Debuting between the final episode of Star Trek and the release of Star Wars, Space: 1999 occupies an odd bit of real estate and has an even odder tone of voice, though it’s easier to make sense of if you understand where sci fi was when Space: 1999 aired.
It’s certainly not the first AIP gothic horror film I’d recommend, nor the first Vincent Price film. It’s not a film about which one should get especially excited, but I certainly didn’t mind spending some time with it.
My latest article for The Cultural Gutter is now up. In keeping with the season, it’s science fiction with the heart of a horror film. Gothic Galactic takes a look at Mario Bava’s brief forays into the cosmos
The Greatest Movie Ever! podcast invited me on to stammer and giggle and eventually be edited into some semblance of coherence — or at least as much coherence as can […]
If you don’t mind creaky, old fashioned horror movies who don’t live up their potential, that aren’t really scary, and aren’t particularly impressive, then you might appreciate Curse of the Crimson Altar
I was left celebrating the merits of the film while all those around me who had seen it more recently made with the ominous proclamations of, ‘You’re going to be disappointed with that one, chief.’ Impossible! I mean — seriously: magic carpet dog fights!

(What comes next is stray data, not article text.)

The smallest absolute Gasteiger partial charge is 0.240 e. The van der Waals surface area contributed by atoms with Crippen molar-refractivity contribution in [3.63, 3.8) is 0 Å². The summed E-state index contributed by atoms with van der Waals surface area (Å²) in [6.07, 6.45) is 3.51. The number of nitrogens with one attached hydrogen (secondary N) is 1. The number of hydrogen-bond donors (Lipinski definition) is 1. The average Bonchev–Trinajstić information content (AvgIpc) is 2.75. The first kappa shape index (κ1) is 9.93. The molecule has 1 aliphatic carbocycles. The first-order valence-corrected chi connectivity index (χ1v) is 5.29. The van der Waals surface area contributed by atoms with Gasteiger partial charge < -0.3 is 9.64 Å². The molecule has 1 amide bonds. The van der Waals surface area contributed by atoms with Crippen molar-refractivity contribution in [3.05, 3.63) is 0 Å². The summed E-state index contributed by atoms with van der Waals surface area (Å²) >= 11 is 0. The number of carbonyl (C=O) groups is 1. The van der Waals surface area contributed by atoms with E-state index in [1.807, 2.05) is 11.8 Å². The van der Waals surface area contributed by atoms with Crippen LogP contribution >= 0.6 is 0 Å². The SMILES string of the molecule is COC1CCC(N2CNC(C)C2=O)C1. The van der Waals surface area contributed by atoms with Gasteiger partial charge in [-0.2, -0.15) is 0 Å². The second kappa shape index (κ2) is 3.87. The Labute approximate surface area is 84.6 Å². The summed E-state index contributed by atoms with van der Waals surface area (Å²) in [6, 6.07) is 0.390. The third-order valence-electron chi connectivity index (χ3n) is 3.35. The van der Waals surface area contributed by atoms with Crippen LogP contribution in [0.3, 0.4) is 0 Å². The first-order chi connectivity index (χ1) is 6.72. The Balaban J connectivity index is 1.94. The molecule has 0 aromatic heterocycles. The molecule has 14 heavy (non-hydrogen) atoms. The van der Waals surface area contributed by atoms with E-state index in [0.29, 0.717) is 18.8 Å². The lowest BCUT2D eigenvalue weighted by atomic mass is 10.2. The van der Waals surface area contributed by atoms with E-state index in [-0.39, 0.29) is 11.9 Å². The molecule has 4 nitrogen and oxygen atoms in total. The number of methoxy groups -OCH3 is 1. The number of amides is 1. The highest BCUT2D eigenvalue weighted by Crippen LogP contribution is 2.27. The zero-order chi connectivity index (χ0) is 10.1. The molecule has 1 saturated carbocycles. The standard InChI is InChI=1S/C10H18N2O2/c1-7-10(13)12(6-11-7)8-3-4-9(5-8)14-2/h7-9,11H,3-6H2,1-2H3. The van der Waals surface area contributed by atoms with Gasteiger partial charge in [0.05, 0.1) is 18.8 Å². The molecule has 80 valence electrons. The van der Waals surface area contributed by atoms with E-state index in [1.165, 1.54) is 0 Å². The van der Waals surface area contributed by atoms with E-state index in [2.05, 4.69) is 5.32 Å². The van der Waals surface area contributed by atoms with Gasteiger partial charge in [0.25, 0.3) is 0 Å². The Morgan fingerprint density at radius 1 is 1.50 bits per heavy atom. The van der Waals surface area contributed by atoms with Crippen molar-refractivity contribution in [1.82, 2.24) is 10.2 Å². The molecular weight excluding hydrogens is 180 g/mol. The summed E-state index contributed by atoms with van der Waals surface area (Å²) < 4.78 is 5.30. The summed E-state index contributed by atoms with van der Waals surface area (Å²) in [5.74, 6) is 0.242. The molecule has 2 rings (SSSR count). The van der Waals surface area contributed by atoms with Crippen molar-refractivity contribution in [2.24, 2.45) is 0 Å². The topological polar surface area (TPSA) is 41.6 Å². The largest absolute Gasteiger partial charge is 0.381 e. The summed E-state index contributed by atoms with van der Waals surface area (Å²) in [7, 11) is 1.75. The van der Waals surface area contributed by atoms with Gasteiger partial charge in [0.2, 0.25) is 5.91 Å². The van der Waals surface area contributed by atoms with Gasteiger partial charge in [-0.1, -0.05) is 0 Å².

The Pirates of Blood River is still a solid adventure tale, with plenty of action, a dependable cast, and a look that fools you into thinking this is a much higher budget film than it actually is. It’s nice to see these old Hammer swashbucklers getting some attention.
One would assume, then, that with a title like The Satanic Rites of Dracula, the sequel would follow in the footsteps of turning Dracula into a religious anti-icon. But then, honestly, what more can be done to make him Lucifer incarnate than having him summoned by rituals and pentagrams and strange runes?
The plot is a bit of a letdown, especially considering that it’s the first time Van Helsing and Dracula have been on screen together since the first movie.
Satirical or not, what I definitely find The Face of Fu Manchu to be is a rollicking good adventure yarn, full of fist fights, car chases, exploding monasteries, underwater lairs, and fiendish traps.